Gazi – New Greek Souvlaki Bar

Posted by cuizine | August 16, 2015 | Food and Drink - General, Restaurants

Gazi

There’s been a notable increase in new restaurants north of the Umgeni River. And dominating that scene are reliable, bankable cuisine style favourites: pizzas, pastas and burgers. And mostly no complaints from me, but I am a little burgered-out. Enter Gazi, a little Greek souvlaki cafe in Umhlanga, which emerged a few weeks ago and one which I’ve been drooling in anticipation for since hearing of it. For a coastal city, we are surprisingly starved of Greek eateries. We have the climate and the ingredients but surprisingly, the variety of Mediterranean-style restaurants on offer are a little lacking. That is not to say we don’t have any, but it’s limited to less than a handful scattered around the greater Durban areas.

Gazi is a district in Athens, surrounding the old industrial gasworks precinct, that is now known as a vibey neighbourhood for its clubs, cafes and art spaces and has inspired the name of the restaurant. That, and the fact that they cook on gas and coal (load shedding be damned!). It’s a catchy little name and it speaks of the simplicity of the food on offer.

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The menu is just two pages (excluding drinks section) which is great; in my hot-so-humble opinion, restaurants should focus on doing a few items well instead of many items badly. The premise of the food is simple: it’s mostly light food, skewered or served as part of a mezze. Souvlaki just means skewer – kebabs, sosaties or whatever you call impaling various bite-sized food pieces on a stick and roasting it.  We had a moussaka, chicken souvlaki with tzatziki, lamb keftedes and some hummus and pita on the side. The tzatziki is creamy, no skimping on cheap yoghurt for that one. The coal-roasting came through on the chicken souvlaki pieces, giving them a fire-roasted flavour, the moussaka was rich (the heaviest thing we ordered, really) and I regretted not ordering the keftedes for myself – they were little meatbally nuggets of awesome, especially when smothered in the tzatziki (which I ended up putting on and in everything, except my coffee.)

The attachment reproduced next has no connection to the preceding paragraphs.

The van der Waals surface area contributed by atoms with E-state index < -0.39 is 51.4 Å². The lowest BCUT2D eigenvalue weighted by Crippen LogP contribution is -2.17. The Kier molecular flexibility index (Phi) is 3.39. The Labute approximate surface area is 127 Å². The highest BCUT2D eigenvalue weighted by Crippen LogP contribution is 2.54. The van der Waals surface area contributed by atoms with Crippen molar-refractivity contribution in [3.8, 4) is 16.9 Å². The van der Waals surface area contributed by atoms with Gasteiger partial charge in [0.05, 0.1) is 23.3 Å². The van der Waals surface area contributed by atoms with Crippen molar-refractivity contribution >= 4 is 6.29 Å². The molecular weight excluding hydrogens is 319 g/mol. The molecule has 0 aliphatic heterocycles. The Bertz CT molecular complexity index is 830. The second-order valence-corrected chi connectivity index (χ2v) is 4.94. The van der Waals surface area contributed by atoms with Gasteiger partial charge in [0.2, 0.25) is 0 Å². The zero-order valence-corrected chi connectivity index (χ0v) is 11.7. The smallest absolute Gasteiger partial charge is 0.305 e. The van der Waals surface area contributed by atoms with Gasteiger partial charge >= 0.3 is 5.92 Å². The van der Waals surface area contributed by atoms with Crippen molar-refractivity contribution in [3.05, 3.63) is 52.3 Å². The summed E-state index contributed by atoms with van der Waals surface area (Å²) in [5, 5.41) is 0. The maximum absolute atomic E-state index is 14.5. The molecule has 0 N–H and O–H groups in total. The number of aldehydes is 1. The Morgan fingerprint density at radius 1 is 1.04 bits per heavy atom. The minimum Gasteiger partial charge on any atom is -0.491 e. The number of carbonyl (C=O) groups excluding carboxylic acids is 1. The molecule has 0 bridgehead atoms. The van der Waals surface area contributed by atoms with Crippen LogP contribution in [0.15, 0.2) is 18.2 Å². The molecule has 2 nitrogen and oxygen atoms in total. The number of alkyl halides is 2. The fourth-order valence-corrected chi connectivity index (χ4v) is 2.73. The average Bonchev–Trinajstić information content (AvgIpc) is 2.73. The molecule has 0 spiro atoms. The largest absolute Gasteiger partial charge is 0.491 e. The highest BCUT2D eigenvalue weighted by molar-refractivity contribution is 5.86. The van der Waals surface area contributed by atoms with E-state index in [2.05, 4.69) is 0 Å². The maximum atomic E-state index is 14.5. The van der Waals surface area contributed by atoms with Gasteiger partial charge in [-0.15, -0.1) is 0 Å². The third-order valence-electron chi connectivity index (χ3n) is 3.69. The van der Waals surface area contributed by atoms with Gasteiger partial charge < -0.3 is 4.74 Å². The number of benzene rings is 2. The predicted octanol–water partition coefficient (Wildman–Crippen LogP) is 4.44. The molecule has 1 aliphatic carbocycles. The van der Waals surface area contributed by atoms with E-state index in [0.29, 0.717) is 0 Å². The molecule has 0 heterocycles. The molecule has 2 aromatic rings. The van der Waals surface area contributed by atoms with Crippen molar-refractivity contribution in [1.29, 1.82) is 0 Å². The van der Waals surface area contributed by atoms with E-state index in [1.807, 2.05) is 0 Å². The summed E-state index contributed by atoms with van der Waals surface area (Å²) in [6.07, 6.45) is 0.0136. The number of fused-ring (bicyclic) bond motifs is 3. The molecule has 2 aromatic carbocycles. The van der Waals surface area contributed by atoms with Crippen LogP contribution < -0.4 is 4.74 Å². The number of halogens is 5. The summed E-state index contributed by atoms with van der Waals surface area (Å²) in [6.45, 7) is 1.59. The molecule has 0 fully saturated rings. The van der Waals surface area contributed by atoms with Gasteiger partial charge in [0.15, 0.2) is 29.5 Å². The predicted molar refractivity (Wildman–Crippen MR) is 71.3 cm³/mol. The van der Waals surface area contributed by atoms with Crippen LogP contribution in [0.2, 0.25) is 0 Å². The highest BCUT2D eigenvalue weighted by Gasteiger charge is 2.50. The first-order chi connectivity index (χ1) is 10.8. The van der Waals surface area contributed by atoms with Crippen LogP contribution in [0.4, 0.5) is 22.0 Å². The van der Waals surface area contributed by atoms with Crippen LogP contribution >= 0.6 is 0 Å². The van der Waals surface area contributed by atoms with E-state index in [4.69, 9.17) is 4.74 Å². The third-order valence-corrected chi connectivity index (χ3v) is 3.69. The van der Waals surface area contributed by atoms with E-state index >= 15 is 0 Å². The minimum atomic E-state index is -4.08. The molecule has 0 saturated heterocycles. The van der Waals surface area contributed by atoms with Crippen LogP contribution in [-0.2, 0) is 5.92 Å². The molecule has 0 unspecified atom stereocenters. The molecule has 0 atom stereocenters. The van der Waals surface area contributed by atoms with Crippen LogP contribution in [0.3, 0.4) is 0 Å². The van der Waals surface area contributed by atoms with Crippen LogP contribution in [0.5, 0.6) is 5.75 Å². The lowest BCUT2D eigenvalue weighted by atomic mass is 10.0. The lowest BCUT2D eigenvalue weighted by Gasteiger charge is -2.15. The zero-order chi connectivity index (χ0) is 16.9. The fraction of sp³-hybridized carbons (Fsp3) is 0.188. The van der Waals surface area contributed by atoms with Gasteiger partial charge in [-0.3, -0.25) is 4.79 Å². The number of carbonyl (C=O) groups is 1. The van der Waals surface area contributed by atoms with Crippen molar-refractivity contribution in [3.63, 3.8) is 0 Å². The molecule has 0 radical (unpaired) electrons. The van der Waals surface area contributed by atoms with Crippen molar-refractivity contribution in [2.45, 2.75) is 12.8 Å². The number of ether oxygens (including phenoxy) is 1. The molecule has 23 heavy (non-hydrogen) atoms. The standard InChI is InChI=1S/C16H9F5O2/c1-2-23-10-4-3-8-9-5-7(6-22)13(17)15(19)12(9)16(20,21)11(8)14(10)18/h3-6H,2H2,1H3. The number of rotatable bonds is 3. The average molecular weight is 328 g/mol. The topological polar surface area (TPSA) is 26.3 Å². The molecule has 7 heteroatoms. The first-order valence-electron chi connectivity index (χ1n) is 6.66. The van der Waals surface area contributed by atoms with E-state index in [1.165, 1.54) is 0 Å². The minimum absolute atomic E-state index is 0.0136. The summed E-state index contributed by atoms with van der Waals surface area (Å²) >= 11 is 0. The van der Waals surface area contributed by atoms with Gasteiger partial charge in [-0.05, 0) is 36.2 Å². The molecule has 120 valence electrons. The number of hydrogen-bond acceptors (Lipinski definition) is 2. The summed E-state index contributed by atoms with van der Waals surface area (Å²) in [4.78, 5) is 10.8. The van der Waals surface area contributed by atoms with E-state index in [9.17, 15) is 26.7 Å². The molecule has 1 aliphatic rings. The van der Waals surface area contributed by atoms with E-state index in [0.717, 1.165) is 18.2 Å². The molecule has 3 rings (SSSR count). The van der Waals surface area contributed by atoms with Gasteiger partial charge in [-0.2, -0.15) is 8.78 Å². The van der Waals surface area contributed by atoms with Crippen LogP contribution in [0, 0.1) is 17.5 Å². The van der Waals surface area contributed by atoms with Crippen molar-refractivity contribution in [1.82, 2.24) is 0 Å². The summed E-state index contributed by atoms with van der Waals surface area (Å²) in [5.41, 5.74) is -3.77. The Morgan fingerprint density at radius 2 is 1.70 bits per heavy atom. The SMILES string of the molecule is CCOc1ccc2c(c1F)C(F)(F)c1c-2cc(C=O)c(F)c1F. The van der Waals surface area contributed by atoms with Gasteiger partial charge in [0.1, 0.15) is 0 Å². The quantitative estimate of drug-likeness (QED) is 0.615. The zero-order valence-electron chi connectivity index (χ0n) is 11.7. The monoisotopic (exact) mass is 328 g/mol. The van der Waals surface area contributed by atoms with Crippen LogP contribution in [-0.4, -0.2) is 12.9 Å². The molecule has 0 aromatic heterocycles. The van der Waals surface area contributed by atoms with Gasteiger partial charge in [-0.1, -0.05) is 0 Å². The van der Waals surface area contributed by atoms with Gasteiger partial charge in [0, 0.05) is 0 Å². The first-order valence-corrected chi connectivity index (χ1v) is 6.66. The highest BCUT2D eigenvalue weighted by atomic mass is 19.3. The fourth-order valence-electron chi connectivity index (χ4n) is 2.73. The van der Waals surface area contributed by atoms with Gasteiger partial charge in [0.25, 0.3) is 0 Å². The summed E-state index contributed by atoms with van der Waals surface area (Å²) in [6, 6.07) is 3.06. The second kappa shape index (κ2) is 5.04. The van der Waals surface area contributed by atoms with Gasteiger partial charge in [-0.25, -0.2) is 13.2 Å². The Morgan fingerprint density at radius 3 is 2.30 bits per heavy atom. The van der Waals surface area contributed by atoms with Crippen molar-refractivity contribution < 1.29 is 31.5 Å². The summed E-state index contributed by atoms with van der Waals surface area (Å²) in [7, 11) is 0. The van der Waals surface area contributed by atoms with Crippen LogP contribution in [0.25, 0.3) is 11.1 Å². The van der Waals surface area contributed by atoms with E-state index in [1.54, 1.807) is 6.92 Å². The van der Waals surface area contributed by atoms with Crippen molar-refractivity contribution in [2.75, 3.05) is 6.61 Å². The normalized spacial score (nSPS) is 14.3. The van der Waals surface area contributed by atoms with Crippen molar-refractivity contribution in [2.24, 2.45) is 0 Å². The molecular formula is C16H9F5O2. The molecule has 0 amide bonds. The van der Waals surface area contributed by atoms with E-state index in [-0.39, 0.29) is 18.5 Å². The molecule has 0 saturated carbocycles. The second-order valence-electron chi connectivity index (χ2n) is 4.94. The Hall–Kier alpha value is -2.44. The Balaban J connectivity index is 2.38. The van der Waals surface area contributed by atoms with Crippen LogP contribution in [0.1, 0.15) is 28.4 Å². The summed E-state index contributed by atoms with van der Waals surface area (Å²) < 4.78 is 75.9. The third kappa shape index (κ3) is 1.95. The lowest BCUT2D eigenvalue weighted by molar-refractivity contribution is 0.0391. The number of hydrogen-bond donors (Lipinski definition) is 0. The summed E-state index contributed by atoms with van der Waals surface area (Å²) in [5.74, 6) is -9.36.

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The decor is light, and sets the Greek-island theme well, with the roughly laid prerequisite white pebbles along the walls, rustic whitewashed and light wood furniture, quaint shelving and a bright open-plan interior. It’s perfect for Durban summers (and winters), seated outside and enjoying a breeze.

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The service could be a little better, as it was a bit slow and the waitrons did not seem as confident about menu knowledge as they should be, but they are new so I’m sure that will be addressed.

I’m looking forward to spending a lot of lazy lunches there, throwing back many brikis of hot, sweet Greek coffee.

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Blog Comments

Hmmm, would be interested in trying this. Love the idea, we need some good Greek options. The salad served with the souvlaki looks a little like a sad airliner salad tho – hunks of tomato, iceberg lettuce, raw onion. Does anyone like raw onion?

Sorry, I wasn’t clear in my photo. It comes with a pita bread so traditionally, you take everything off the skewer, shove it in the pita with the salady bits on the side and smother it with sauce and devour.

What a gorgeous looking restaurant. I think I need a holiday to try all durbans new eateries.

You must drag your bum to the coast, Jess 😉

Sounds awesome- would love to try it. Where I’m umhlanga is it?

Hi Bianca, it’s on Chartwell Drive, right next to the George & Dragon, where Gringo’s used to be 🙂

Looks like a nice change! Are there any decent vegetarian options?

Yes, they do a variety of veg souvlakis and you can also do mezze with the various dips and dolmades and whatnot. I think this kind of nosh lends itself very well to vegetarian.

This looks really good. I am vegetarian and would love to peek at the menu. I have tried searching online and cannot find one anywhere? Any idea where I could get one before I pop in and try this place out?

I would like to see a traditional gyros on the menu….much better that souvlaki

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